In our last post we described some of the changes to our service this season, such as the expanded pollen monitoring network. We’ve lost count of the number of times over the years we’ve been asked if it was possible for pollen counting to be done outside of Melbourne.
And now it’s happening at our sites at Hamilton, Creswick (near Ballarat), Dookie (near Shepparton), Bendigo and Churchill (near Morwell).
That’s such a big change for us and one I hope those of you in regional Victoria will find useful.
But that’s not the end of the changes.
Another thing we regularly get asked about is ‘other pollen’.
The main activity of the Melbourne Pollen Count has been counting how much grass pollen is in the air and forecasting grass pollen levels for the week ahead.
But we also count ‘other pollen’ and many of you have rightly asked, what’s in it? Could some types of ‘other pollen’ be triggering your allergies?
So another of the changes here is that we are counting some types of other pollen and one type of fungal spore.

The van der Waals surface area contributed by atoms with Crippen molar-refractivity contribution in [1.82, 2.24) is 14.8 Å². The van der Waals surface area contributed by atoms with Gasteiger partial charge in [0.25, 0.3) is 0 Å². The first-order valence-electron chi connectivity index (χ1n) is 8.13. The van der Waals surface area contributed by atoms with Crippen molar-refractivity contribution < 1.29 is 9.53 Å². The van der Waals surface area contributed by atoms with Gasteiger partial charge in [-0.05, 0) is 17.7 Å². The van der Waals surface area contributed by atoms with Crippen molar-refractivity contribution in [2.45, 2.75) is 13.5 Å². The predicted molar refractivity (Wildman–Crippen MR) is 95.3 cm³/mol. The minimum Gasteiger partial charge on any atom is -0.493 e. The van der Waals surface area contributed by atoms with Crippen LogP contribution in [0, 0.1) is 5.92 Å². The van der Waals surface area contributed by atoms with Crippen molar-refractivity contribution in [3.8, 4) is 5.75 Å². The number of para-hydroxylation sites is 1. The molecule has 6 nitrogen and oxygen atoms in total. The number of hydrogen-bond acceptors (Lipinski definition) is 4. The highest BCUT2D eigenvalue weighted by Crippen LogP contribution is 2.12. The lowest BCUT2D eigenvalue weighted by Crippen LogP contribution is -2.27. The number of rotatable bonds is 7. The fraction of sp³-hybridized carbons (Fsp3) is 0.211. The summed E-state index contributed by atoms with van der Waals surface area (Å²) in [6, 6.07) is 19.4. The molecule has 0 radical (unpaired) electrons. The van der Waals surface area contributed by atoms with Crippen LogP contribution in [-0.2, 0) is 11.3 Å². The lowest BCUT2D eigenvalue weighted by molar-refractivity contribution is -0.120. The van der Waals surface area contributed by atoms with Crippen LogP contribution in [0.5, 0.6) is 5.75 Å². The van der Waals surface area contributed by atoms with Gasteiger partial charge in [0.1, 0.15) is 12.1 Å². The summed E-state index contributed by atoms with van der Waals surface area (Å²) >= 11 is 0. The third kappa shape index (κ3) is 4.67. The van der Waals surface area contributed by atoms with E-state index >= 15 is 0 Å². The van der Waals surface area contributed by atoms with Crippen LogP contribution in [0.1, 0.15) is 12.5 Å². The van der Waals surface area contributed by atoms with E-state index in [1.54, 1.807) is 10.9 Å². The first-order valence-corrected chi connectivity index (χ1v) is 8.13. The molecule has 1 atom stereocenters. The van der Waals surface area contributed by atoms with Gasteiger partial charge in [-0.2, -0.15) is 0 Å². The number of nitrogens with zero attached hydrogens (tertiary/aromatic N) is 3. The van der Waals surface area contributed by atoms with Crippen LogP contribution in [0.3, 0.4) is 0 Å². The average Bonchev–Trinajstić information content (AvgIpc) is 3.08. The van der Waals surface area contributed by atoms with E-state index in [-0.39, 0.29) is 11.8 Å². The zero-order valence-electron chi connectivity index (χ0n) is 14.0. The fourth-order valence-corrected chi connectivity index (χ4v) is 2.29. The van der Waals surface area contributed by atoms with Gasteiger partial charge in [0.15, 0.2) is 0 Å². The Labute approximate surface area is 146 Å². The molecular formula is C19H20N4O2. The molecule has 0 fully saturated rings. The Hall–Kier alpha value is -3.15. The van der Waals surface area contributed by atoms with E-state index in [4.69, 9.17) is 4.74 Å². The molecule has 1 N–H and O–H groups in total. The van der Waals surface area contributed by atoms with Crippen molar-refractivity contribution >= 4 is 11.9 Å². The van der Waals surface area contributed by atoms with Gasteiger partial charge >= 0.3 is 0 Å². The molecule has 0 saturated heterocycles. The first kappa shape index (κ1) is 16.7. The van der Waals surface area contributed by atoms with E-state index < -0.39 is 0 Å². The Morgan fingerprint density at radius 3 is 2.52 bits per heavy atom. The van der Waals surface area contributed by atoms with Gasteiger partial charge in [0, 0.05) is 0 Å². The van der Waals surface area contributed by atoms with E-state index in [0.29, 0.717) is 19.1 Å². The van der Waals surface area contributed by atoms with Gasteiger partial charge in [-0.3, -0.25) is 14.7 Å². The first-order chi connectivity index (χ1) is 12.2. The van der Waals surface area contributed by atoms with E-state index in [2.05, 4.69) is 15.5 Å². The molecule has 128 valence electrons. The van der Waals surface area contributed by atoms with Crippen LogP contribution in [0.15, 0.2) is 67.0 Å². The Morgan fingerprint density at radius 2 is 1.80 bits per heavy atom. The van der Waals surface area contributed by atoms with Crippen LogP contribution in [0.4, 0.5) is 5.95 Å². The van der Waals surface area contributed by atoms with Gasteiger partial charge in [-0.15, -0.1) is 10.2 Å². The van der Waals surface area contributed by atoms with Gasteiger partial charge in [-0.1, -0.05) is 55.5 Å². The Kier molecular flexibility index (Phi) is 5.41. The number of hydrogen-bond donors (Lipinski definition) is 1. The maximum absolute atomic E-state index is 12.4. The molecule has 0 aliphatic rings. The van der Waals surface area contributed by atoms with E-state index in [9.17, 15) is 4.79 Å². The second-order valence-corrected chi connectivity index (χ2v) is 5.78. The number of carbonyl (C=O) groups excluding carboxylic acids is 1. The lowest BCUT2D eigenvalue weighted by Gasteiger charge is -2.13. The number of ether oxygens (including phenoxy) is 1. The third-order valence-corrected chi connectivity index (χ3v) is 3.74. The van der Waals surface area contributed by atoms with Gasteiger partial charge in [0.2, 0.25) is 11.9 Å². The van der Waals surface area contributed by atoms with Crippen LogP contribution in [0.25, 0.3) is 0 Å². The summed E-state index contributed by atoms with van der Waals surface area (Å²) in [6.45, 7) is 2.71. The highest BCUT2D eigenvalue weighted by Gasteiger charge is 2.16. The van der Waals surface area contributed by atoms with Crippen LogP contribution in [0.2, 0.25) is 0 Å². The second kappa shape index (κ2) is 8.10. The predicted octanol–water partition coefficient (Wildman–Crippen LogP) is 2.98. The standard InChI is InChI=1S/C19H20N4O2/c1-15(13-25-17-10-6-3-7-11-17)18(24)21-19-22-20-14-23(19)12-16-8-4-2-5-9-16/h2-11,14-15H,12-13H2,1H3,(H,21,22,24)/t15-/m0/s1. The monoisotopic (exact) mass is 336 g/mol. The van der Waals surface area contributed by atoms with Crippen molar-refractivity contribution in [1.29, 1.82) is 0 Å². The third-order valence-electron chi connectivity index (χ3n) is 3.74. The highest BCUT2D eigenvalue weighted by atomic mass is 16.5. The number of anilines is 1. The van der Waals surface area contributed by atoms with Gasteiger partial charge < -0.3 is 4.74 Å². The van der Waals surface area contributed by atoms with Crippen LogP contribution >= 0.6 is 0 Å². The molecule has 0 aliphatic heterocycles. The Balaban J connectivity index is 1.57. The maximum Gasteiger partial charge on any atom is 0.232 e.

And not just here in Melbourne, but at all six of our sites.
It’s a lot of information and we’re still trying to figure out how best to display it.
Today’s picture is our first attempt. It shows what was in Melbourne’s air from October 1 to October 9. Dates are across the top and the numbers show the percentage of the daily total represented by each pollen type.
Each square is coloured to indicate the level: the more of that pollen type, the greener the square.
So you can see that cypress and Oleaceae were the dominant pollen types during early October. Cypresses are conifers and Oleaceae is a family of trees and shrubs of which olive and ash (Fraxinus) are familiar examples. Levels of birch pollen also started picking up towards the end of the week.
At the bottom of the list is the fungal spore type we counted, Alternaria.
Cypress pollen, Oleaceae pollen and Alternaria spores are associated with allergies.
You can tell us what you think of the figure via FaceBook or Twitter.